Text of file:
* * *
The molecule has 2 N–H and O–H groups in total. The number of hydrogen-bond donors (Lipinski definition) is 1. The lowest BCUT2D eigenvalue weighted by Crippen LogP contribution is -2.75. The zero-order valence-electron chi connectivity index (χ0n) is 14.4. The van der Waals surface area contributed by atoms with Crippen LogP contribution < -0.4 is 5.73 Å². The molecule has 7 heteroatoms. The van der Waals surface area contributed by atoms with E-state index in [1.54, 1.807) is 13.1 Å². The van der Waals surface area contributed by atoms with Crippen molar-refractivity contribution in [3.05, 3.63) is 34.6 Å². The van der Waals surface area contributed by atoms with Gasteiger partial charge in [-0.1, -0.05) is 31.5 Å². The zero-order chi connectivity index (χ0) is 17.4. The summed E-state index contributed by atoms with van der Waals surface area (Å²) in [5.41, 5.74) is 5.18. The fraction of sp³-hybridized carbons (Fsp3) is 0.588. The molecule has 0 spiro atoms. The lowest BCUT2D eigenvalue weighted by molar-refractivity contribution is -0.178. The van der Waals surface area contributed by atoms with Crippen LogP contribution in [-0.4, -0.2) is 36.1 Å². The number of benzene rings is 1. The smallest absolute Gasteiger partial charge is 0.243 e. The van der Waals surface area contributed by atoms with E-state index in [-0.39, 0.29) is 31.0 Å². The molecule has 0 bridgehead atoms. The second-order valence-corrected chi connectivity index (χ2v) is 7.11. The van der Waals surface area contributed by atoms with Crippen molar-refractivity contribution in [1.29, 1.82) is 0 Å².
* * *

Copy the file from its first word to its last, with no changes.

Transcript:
The molecule has 2 N–H and O–H groups in total. The number of hydrogen-bond donors (Lipinski definition) is 1. The lowest BCUT2D eigenvalue weighted by Crippen LogP contribution is -2.75. The zero-order valence-electron chi connectivity index (χ0n) is 14.4. The van der Waals surface area contributed by atoms with Crippen LogP contribution < -0.4 is 5.73 Å². The molecule has 7 heteroatoms. The van der Waals surface area contributed by atoms with E-state index in [1.54, 1.807) is 13.1 Å². The van der Waals surface area contributed by atoms with Crippen molar-refractivity contribution in [3.05, 3.63) is 34.6 Å². The van der Waals surface area contributed by atoms with Gasteiger partial charge in [-0.1, -0.05) is 31.5 Å². The zero-order chi connectivity index (χ0) is 17.4. The summed E-state index contributed by atoms with van der Waals surface area (Å²) in [5.41, 5.74) is 5.18. The fraction of sp³-hybridized carbons (Fsp3) is 0.588. The molecule has 0 spiro atoms. The lowest BCUT2D eigenvalue weighted by molar-refractivity contribution is -0.178. The van der Waals surface area contributed by atoms with Crippen LogP contribution in [-0.4, -0.2) is 36.1 Å². The number of benzene rings is 1. The smallest absolute Gasteiger partial charge is 0.243 e. The van der Waals surface area contributed by atoms with E-state index in [-0.39, 0.29) is 31.0 Å². The molecule has 0 bridgehead atoms. The second-order valence-corrected chi connectivity index (χ2v) is 7.11. The van der Waals surface area contributed by atoms with Crippen molar-refractivity contribution in [1.29, 1.82) is 0 Å².